by Alan Bennett
One day at Buckingham Palace the Queen's corgis make such a racket that she goes to see what is going on. She finds that they are upset by the appearance of a book mobile parked near the kitchen dumpsters.
Being the polite soul that she is Elizabeth goes inside to apologize and in so doing starts on a path that will have consequences for the entire world.
She gets introduced to reading for pleasure.
Her guide to this new world is Norman, a gangly "ginger haired" dishwasher whose main criteria for selecting the books he reads is whether or not the author is gay.
She soon promotes Norman upstairs over the objections of Sir Kevin her private secretary and a battle of wills begins between Sir Kevin and the Queen over her new hobby.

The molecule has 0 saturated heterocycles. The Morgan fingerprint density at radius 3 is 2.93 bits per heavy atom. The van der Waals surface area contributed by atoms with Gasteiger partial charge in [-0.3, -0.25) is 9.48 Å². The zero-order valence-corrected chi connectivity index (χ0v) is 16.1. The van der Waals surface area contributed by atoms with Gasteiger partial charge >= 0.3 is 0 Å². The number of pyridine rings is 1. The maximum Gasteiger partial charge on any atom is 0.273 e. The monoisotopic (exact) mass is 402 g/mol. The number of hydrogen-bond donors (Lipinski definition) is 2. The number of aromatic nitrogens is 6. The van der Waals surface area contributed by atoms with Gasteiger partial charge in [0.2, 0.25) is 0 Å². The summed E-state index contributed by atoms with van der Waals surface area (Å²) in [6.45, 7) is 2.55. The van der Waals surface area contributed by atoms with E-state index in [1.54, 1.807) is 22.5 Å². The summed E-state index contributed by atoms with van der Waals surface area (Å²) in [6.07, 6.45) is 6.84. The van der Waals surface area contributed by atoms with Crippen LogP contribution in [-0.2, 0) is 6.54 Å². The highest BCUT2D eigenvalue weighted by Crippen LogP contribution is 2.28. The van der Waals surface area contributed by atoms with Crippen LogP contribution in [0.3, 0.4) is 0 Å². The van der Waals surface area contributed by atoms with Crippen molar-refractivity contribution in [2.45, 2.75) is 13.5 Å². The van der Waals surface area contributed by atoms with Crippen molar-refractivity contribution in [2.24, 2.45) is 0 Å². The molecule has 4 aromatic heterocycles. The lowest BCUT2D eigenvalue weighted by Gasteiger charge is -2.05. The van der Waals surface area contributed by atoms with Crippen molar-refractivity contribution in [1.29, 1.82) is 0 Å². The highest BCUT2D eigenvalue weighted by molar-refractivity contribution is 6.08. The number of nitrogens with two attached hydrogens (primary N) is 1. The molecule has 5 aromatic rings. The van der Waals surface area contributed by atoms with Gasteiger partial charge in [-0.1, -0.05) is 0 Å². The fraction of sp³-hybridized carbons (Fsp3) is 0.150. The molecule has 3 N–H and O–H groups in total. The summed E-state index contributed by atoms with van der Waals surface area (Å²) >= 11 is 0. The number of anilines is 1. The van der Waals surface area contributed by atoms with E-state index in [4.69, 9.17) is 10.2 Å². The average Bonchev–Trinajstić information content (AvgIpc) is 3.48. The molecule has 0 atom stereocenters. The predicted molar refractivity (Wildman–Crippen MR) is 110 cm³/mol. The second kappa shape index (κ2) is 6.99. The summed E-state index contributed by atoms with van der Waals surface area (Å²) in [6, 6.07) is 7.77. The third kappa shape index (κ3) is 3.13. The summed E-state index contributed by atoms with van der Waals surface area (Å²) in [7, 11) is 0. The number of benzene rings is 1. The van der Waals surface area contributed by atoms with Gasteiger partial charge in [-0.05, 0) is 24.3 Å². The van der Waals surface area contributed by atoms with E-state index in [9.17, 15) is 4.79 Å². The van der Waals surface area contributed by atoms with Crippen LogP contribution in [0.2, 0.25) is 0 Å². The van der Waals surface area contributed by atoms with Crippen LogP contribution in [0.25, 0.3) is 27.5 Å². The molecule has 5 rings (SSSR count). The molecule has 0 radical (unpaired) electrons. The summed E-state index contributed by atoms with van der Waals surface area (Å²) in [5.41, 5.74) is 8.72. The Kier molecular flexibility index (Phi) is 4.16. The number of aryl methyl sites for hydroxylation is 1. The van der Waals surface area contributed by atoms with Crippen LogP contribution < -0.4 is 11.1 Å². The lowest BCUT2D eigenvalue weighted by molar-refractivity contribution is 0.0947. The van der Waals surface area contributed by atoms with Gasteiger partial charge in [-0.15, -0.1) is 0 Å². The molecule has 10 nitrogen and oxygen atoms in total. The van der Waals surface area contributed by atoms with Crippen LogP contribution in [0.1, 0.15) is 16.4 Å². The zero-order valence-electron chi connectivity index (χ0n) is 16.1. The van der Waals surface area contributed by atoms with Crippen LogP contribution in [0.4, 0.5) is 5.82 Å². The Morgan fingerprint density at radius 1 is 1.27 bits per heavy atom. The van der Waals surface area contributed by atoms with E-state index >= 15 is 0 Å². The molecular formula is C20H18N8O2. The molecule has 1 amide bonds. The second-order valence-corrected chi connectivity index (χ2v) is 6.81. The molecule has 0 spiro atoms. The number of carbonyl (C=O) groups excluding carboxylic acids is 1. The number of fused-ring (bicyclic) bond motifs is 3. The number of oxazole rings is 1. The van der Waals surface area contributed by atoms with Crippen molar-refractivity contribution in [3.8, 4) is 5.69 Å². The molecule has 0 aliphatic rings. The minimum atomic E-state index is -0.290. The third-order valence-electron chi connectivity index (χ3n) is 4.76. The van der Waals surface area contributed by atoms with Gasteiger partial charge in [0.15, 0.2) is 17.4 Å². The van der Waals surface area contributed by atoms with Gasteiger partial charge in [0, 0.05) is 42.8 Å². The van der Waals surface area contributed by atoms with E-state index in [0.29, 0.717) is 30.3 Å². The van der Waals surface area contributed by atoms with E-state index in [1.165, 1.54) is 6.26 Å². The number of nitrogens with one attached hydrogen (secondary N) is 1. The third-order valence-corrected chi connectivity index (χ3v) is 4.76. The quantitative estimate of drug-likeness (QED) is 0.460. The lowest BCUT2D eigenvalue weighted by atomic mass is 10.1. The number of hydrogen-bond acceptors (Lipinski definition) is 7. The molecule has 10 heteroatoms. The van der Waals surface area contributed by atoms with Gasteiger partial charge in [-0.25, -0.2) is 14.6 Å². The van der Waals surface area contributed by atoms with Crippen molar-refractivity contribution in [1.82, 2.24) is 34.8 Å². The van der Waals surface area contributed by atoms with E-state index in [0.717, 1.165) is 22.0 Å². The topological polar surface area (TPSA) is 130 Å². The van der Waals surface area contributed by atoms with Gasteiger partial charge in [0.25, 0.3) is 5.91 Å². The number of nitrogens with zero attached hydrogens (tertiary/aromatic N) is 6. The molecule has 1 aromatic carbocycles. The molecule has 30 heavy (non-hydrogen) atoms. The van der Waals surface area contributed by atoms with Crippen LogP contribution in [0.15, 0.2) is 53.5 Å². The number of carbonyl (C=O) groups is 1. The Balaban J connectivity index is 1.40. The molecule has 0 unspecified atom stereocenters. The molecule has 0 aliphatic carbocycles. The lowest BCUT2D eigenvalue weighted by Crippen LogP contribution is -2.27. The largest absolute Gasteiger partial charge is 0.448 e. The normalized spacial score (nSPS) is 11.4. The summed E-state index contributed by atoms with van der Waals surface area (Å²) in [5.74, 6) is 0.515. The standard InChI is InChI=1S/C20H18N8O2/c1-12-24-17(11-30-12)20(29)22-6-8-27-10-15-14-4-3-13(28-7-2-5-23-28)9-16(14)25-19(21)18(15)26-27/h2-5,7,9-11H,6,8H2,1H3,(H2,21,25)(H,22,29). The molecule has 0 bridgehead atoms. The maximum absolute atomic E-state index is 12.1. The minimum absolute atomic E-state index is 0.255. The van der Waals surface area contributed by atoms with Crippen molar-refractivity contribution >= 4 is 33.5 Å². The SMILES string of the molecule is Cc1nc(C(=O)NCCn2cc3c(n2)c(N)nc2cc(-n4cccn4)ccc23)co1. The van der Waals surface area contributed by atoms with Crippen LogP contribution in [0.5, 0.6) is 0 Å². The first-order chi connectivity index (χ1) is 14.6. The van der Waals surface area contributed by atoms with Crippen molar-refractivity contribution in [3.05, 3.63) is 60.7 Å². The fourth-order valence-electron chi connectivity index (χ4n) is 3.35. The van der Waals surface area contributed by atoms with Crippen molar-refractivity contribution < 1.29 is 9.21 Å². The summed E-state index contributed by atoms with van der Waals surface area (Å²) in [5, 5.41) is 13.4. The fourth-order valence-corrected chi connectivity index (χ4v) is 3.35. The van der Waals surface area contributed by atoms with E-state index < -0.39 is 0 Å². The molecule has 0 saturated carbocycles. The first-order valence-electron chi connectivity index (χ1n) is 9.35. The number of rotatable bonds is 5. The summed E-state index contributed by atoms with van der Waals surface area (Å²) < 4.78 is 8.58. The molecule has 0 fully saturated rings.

This is a 120 page novella with good-sized margins so you can easily get through it in one sitting but it holds up well to reading in several smaller gulps. There is a lot of subtle humor and a great deal of philosophical reflection on reading, literature, authors, writing, and the role of the Queen.
There are a lot of great lines:
"'Am I alone,' she wrote [in her journal], 'In wanting to give Henry James a good talking-to?'"
"Authors, she soon decided, were probably best met with in the pages of their novels, and as much creatures of the reader's imagination as the characters in their books. Nor did they seem to think one had done them a kindness by reading their writings. Rather they had done one the kindness by writing them."
This is the second book with a really killer ending I finished this week and while Kim had the best ending line, this had the best ending punchline. I laughed so hard I scared the cats.